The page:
Some say that Rube Foster never left that room and if you try to throw away a tiny paper cup it’s going to always land in the bottom of the waste paper basket-even if your eyes are closed.

Some say that Rube Foster never left that room and that if you go that if you go swimming at the YMCA and try to grab some toast you won’t be disappointed. Dolorous Jones wasn’t disappointed

 

Dolorous Jones stopped by the Y to grab some toast and a few laps in the pool. She had half a loaf of bread and a clean women's swimming suit. She stuck one sliver of bread in the central terminal of the public toasting area. And she waited. And she waited. And she waited. But no toast. But suddenly, all of a sudden, without warning, all of a sudden, a floating finger stuck out of the wall and pointed at the toaster and the toasting irons became orange-lava hot, heating those bread shanks from a pale white to a golden brown. When the toaster went “ding-ding-ding” the finger retreated back into the wall.

 

Dolorous Jones ate that toast and gathered her belongings, her swimsuit, her purse, her toast kit, her stick of butter and she headed for the door. As she left, she took one look at that toaster to see if it was a special kind of toaster, like maybe it’s one of those special toasters you read about in the papers. And she was right, it was a special kind of toaster - it wasn’t even plugged in.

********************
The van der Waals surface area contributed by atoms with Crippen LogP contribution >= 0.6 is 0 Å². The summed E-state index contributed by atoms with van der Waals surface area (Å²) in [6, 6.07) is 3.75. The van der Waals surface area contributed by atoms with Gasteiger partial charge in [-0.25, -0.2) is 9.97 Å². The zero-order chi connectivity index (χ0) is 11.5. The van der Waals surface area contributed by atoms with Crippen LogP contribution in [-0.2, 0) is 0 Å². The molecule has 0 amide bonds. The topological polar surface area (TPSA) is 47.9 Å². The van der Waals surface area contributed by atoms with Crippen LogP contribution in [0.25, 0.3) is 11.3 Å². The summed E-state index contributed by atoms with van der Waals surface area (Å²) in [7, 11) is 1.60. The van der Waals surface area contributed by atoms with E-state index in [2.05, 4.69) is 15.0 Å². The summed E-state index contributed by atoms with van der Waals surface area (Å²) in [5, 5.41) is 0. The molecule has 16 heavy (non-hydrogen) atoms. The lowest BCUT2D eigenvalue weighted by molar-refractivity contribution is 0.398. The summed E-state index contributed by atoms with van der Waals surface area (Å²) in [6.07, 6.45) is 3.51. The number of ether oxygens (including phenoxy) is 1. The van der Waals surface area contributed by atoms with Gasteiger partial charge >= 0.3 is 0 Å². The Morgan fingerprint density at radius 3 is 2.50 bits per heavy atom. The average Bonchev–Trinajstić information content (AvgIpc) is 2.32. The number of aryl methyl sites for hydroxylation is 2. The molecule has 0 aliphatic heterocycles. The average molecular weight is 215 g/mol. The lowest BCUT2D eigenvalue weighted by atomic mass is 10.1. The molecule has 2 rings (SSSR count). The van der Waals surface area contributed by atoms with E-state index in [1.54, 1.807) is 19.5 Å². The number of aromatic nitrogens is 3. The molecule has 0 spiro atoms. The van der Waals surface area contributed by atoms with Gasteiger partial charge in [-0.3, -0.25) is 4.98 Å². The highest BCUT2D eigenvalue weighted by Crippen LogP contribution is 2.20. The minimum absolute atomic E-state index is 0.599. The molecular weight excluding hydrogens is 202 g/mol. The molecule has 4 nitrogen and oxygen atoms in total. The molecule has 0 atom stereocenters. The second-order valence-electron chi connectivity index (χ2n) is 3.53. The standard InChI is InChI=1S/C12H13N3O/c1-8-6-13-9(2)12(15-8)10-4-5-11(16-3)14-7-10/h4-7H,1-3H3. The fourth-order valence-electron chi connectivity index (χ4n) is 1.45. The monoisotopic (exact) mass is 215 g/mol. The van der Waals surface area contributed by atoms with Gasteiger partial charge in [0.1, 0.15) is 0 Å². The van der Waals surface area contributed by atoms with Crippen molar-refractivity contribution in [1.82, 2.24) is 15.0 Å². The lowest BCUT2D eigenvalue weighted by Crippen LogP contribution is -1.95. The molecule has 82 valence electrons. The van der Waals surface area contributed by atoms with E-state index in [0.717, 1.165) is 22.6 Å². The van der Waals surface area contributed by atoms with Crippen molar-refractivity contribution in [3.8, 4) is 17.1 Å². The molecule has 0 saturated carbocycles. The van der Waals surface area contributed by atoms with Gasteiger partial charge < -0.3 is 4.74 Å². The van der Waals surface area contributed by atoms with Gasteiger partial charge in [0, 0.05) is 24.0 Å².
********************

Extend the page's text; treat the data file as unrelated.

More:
Mar 8, 2016

Producer/Engineer: Bill Pollock

Editors: Sarah Rendo/Robert J. Baumann

Cover: Rob Mitchell

 

Satchel Paige was the greatest pitcher that ever lived. He was famous for a number of pitches, including the bee ball, a pitch so fast it buzzed past a batter’s ear like a thousand wax masters. What you might not know, probably because you’ve been drinking too much pop, is that in tribute to Paige (or in an awe-inspiring coincidence), a giant jumble of bumble bees continuously hovered around Paige’s memorial in Forest Hills cemetery.

At first several visitors to Paige’s grave got bumble bites all over their face, arms and noses and it seemed that all hope for peaceful visits to the grave of the great hurler were lost. That is, until one day when Elmer Fartz accidentally plopped a tiny honey and peanut butter sandwich on the ground. By the time Fartz stooped to rediscover his sandwich, dozens of bees were busily slurping honey off the bread. The bees ate to their great content and a hearty round of bee burps soon followed. Some even allowed Mr. Fartz to pet them and scratch them behind their tiny, yellow ears.

Word spread quickly and it appeared that the bee problem had finally bumbled over. That is until a visitor named Dolorous fell for the ultimate dupe: she accidentally bought a low grade honey substitute. The imitation honey stand had obviously escaped the dragnets of the local bureau of the sweetness police.